The thing about blogs is they inevitably fall into disrepair. But then – out of nowhere – they come back and everyone rejoices. Okay, no one is going to rejoice, but maybe a few people are still reading. It’s time for another movie review. Everyone loves those right?
Because we’re the Geek Dinks and spending money is what we do, we went out and watched The Hobbit with all the bells and whistles so that the review would want for nothing. IMAX, 3D, HFR, Reserved Seating, you name it. If it was an upgrade in ticket price, we opted for it. So in this review you will find out whether HFR is the next big thing, or the next big gimmick, though I think it will remain contentious regardless of my opinion. So let’s get on with it.
Luckily, The Hobbit is so well known that I really don’t have to write much in the way of a synopsis. For reference, I have read precisely 40% of the book (according to my kindle), so it was a somewhat strange experience for me. I recognized much of the plot, but I’d say there was at least 50% of it that was nowhere in the digital pages of what I had read. It’s possible that stuff is just rearranged, or maybe it’s made up? I have no idea.
The beauty of the Hobbit is that Peter Jackson was able to faithfully recreate the universe from Lord of the Rings. It really feels like you’re back in Middle Earth, and that goodwill allows The Hobbit to stretch its legs a little more than one might allow for a movie with no such nostalgia. This movie is graded on a curve, and gets at least 50% of Avengers without even having to try.
The interesting thing to me about this consistency is that The Hobbit movie has many more LotR references than the book. While the books were mostly standalone affairs, the movie tries to cram in all of the references, foreshadowing, and cameos that it can. I quite enjoyed this addition, though purists may balk.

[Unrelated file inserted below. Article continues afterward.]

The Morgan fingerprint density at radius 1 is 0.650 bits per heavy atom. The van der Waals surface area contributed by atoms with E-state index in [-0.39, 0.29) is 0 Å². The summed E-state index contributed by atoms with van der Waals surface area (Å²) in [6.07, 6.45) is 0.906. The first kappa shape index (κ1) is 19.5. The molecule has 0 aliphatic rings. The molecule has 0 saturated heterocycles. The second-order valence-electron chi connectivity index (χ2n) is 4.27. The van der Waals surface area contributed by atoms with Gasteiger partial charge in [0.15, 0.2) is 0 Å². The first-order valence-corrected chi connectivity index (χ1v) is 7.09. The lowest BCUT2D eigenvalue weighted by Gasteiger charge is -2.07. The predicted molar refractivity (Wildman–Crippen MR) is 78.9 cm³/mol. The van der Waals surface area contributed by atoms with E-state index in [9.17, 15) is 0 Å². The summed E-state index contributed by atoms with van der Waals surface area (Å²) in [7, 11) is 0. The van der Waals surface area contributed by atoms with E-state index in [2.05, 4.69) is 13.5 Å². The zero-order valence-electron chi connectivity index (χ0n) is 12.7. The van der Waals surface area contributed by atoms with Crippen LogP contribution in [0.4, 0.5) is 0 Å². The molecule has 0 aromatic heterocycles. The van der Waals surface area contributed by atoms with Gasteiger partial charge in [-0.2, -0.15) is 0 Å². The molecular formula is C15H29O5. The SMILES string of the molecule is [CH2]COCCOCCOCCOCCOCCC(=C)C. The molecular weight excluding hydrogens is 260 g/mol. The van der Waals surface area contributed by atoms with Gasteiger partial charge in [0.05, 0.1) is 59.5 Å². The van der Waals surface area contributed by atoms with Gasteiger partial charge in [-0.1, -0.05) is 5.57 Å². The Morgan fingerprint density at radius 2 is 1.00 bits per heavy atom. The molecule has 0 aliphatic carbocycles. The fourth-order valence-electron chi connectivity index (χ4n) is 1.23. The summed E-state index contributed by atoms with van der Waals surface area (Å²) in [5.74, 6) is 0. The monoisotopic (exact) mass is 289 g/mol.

The Hobbit does suffer a bit from repetition, but having read 40% of the book, it can’t really help it. The story is a cycle of trouble, Gandalf saving, and walking. It happens repeatedly, with very little uniqueness between each cycle. I actually think the movie does a better job of making it bearable than the book does.
One thing that I thought The Hobbit did remarkably well was handle all of its characters. Though I still don’t expect anyone will be able to rattle off the names of the 13 dwarves, each gets some character that helps to make them memorable. Chief among them is Thorin Oakenshield who is given a compelling backstory, and set up to be the Aragorn of this film.
The acting is all quite capable, with an especially good turn at Bilbo by Martin Freeman. He seems to have slid into the role remarkably well and is able to convey the proper frustration of the character, while still making it believable that he can do amazing things. I daresay he captures the spirit of a hobbit better than any of the Hobbit actors from LotR.
And what of the technical parts? The special effects are impressive as expected, and in my humble opinion I believe they were helped out by the HFR. The HFR is weird and different, but I only found it distracting for the first few minutes. After that, I delighted in being able to make out details in fight scenes that are usually just a messy blur. I would embrace HFR becoming a standard.
On the flipside, the 3D was pretty horrendous. While I would fully support HFR, I can’t recommend 3D. It added very little to the film and those glasses are annoying. For full disclosure, I will mention that I was on the 5th row, so it is perhaps not the most ideal vantage point for perfect 3D.
Overall, The Hobbit is a great journey. As long as you understand that you’re getting 1/3rd of a book, there’s really nothing to be disappointed about. It captures your heart with the nostalgia of LotR and stays at a good enough pace to keep it interesting. Watch it. People will make fun of you if you don’t.
Verdict: 94% as good as The Avengers.